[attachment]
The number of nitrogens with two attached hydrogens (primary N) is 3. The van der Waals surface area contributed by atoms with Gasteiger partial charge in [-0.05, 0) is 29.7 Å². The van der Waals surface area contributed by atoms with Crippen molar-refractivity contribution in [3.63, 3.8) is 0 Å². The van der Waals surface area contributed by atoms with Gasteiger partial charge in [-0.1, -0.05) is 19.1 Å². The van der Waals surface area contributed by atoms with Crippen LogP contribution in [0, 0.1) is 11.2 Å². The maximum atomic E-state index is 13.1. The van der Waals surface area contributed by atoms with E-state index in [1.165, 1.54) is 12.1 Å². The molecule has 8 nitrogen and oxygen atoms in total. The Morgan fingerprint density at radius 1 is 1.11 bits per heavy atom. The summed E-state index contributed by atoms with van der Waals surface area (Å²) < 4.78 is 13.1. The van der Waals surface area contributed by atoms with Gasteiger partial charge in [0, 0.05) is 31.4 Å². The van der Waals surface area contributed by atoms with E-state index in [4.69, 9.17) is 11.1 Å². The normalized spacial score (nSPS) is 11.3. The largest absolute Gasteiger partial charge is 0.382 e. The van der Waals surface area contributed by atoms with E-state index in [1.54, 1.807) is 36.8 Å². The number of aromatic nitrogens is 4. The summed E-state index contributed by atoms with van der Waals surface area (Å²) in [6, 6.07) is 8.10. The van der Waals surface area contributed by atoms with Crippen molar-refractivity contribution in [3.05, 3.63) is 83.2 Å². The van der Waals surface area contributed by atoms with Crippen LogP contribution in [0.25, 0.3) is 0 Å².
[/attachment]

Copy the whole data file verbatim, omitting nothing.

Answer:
The number of nitrogens with two attached hydrogens (primary N) is 3. The van der Waals surface area contributed by atoms with Gasteiger partial charge in [-0.05, 0) is 29.7 Å². The van der Waals surface area contributed by atoms with Crippen molar-refractivity contribution in [3.63, 3.8) is 0 Å². The van der Waals surface area contributed by atoms with Gasteiger partial charge in [-0.1, -0.05) is 19.1 Å². The van der Waals surface area contributed by atoms with Crippen LogP contribution in [0, 0.1) is 11.2 Å². The maximum atomic E-state index is 13.1. The van der Waals surface area contributed by atoms with E-state index in [1.165, 1.54) is 12.1 Å². The molecule has 8 nitrogen and oxygen atoms in total. The Morgan fingerprint density at radius 1 is 1.11 bits per heavy atom. The summed E-state index contributed by atoms with van der Waals surface area (Å²) < 4.78 is 13.1. The van der Waals surface area contributed by atoms with Gasteiger partial charge in [0, 0.05) is 31.4 Å². The van der Waals surface area contributed by atoms with E-state index in [4.69, 9.17) is 11.1 Å². The normalized spacial score (nSPS) is 11.3. The largest absolute Gasteiger partial charge is 0.382 e. The van der Waals surface area contributed by atoms with E-state index in [1.54, 1.807) is 36.8 Å². The number of aromatic nitrogens is 4. The summed E-state index contributed by atoms with van der Waals surface area (Å²) in [6, 6.07) is 8.10. The van der Waals surface area contributed by atoms with Crippen molar-refractivity contribution in [3.05, 3.63) is 83.2 Å². The van der Waals surface area contributed by atoms with Crippen LogP contribution in [0.25, 0.3) is 0 Å².